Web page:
As you know, in the Mesopotamian plain, human civilisation rose from the mud that the rivers Euphrates and Tigris yielded for this purpose. Now the present time is not very suitable for visiting the ruins of Babylon or Ur, which are situated in Iraq. However, on the edge of this plain, not far from the border with Iraq, lies Shush, which from the third to the first millennium BC was the capital of the Elemite Empire, which developed in the periphery of the neighbouring great empires. Admittedly, not much has survived from that time and the best finds were dragged to the Louvre by the French. The medieval-looking castle was also built by the French to protect the excavations from attacks by angry local tribes…. The reason to come to this area lies in the surroundings: in sweltering heat, we stroll around the ziggurat of Choga Zanbil, built in the 13th century BC near Shush. The lower terraces of this stepped pyramid built of mud bricks are well preserved, the upper part weathered into mounds.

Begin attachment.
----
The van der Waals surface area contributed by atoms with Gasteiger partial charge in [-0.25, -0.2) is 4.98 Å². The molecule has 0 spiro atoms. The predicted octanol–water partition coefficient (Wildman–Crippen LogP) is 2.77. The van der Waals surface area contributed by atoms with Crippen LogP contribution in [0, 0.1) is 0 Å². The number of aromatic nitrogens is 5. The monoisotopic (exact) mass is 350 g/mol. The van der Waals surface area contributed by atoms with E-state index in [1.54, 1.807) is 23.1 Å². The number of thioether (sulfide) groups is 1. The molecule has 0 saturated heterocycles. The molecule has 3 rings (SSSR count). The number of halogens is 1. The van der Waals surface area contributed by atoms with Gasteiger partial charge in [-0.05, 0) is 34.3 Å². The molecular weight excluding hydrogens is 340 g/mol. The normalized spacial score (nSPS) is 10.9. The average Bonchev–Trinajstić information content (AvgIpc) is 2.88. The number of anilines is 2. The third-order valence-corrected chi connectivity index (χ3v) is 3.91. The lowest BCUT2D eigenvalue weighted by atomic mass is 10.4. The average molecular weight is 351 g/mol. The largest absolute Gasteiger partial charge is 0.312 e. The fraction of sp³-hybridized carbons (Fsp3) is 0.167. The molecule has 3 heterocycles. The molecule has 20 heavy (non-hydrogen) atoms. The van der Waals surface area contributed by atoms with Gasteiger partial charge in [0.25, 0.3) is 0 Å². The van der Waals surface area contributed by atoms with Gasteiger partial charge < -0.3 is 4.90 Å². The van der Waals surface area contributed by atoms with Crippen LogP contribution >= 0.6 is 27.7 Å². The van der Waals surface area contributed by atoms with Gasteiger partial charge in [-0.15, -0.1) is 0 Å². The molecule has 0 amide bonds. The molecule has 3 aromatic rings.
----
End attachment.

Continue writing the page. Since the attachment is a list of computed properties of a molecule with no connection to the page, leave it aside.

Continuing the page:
Shush itself is an unbelievably boring town, where there is not even a nice tea house. Instead, there is the Tomb of Daniel (the one with the lion’s den), which used to attract many Jewish pilgrims who brought a certain wealth to the place. Today, ironically, there is a mosque here.
Fortunately, we met some young people, so we passed the time in a living room with tea and conversation.